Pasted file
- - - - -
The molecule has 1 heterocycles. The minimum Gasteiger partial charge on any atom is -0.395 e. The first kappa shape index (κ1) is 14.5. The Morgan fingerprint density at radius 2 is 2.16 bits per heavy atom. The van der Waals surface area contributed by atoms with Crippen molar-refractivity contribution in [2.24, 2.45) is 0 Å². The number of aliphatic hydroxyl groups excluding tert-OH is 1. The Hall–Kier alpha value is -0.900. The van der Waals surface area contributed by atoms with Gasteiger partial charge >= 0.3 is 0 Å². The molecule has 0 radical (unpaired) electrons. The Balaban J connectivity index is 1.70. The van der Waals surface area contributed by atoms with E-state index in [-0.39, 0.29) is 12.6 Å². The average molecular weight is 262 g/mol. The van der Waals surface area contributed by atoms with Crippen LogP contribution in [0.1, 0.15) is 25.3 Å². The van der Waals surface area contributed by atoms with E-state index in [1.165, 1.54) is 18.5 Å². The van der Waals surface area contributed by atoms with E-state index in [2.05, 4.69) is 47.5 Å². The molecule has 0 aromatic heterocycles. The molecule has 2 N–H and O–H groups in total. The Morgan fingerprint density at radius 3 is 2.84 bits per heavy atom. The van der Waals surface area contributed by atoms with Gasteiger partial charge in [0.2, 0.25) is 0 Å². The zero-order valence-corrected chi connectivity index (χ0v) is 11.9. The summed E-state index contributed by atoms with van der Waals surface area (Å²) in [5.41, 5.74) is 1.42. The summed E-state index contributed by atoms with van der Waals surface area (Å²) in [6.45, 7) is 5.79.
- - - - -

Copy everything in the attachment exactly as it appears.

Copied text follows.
The molecule has 1 heterocycles. The minimum Gasteiger partial charge on any atom is -0.395 e. The first kappa shape index (κ1) is 14.5. The Morgan fingerprint density at radius 2 is 2.16 bits per heavy atom. The van der Waals surface area contributed by atoms with Crippen molar-refractivity contribution in [2.24, 2.45) is 0 Å². The number of aliphatic hydroxyl groups excluding tert-OH is 1. The Hall–Kier alpha value is -0.900. The van der Waals surface area contributed by atoms with Gasteiger partial charge >= 0.3 is 0 Å². The molecule has 0 radical (unpaired) electrons. The Balaban J connectivity index is 1.70. The van der Waals surface area contributed by atoms with E-state index in [-0.39, 0.29) is 12.6 Å². The average molecular weight is 262 g/mol. The van der Waals surface area contributed by atoms with Crippen LogP contribution in [0.1, 0.15) is 25.3 Å². The van der Waals surface area contributed by atoms with E-state index in [1.165, 1.54) is 18.5 Å². The van der Waals surface area contributed by atoms with E-state index in [2.05, 4.69) is 47.5 Å². The molecule has 0 aromatic heterocycles. The molecule has 2 N–H and O–H groups in total. The Morgan fingerprint density at radius 3 is 2.84 bits per heavy atom. The van der Waals surface area contributed by atoms with Gasteiger partial charge in [0.2, 0.25) is 0 Å². The zero-order valence-corrected chi connectivity index (χ0v) is 11.9. The summed E-state index contributed by atoms with van der Waals surface area (Å²) in [5.41, 5.74) is 1.42. The summed E-state index contributed by atoms with van der Waals surface area (Å²) in [6.45, 7) is 5.79.